Another reason for concern is that nobody has any immunity to the virus because they’ve never encountered it before. This means it may be able to cause more damage than viruses we come across often, like the flu or common cold.

Speaking at a briefing in January, Oxford University professor, Dr Peter Horby, said: ‘Novel viruses can spread much faster through the population than viruses which circulate all the time because we have no immunity to them.

‘Most seasonal flu viruses have a case fatality rate of less than one in 1,000 people. Here we’re talking about a virus where we don’t understand fully the severity spectrum but it’s possible the case fatality rate could be as high as two per cent.’

If the death rate is truly two per cent, that means two out of every 100 patients who get it will die. 

‘My feeling is it’s lower,’ Dr Horby added. ‘We’re probably missing this iceberg of milder cases. But that’s the current circumstance we’re in.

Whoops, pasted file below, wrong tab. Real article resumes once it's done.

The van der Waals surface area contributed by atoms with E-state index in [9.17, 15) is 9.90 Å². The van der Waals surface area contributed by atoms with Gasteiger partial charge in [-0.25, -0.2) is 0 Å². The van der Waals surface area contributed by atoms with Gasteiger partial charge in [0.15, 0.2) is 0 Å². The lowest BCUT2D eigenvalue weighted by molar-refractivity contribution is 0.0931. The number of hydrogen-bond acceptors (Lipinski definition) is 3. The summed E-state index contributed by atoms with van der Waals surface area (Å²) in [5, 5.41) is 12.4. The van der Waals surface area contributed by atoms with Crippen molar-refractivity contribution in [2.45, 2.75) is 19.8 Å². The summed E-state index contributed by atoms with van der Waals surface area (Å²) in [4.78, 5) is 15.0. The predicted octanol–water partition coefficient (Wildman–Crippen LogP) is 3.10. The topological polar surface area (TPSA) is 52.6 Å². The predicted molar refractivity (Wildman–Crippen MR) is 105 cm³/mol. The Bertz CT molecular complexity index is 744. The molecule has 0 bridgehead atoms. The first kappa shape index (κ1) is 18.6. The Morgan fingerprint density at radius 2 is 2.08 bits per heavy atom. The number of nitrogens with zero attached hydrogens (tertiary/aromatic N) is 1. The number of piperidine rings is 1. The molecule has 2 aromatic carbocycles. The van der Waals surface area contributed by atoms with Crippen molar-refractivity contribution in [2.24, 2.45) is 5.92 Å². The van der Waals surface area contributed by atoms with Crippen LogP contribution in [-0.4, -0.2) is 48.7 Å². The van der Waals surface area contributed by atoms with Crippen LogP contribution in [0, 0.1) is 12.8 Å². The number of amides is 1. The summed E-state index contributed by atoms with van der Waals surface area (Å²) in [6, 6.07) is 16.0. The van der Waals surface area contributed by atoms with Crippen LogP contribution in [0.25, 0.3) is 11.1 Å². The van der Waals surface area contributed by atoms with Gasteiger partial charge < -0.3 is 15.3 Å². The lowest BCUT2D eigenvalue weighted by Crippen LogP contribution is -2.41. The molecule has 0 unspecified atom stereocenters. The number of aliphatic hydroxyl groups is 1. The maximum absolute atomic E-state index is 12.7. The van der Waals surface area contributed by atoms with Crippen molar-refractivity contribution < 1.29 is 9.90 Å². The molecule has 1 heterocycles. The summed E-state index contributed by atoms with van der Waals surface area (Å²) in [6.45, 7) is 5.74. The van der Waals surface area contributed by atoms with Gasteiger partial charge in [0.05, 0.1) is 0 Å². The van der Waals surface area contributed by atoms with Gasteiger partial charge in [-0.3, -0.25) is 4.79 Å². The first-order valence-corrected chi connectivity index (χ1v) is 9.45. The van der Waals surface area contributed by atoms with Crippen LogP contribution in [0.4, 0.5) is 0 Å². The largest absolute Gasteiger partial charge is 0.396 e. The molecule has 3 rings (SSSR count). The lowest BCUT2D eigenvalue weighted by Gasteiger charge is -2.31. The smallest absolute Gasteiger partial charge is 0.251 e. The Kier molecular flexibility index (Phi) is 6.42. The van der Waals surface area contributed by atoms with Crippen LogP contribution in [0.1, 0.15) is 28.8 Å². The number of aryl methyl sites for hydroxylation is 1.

‘Two per cent case fatality rate is comparable to the Spanish Flu pandemic in 1918 so it is a significant concern globally.’

How does the virus spread?

The illness can spread between people just through coughs and sneezes, making it an extremely contagious infection. And it may also spread even before someone has symptoms.

It is believed to travel in the saliva and even through water in the eyes, therefore close contact, kissing, and sharing cutlery or utensils are all risky. It can also live on surfaces, such as plastic and steel, for up to 72 hours, meaning people can catch it by touching contaminated surfaces.

Originally, people were thought to be catching it from a live animal market in Wuhan city. But cases soon began to emerge in people who had never been there, which forced medics to realise it was spreading from person to person. 

What does the virus do to you? What are the symptoms?

Once someone has caught the COVID-19 virus it may take between two and 14 days, or even longer, for them to show any symptoms – but they may still be contagious during this time.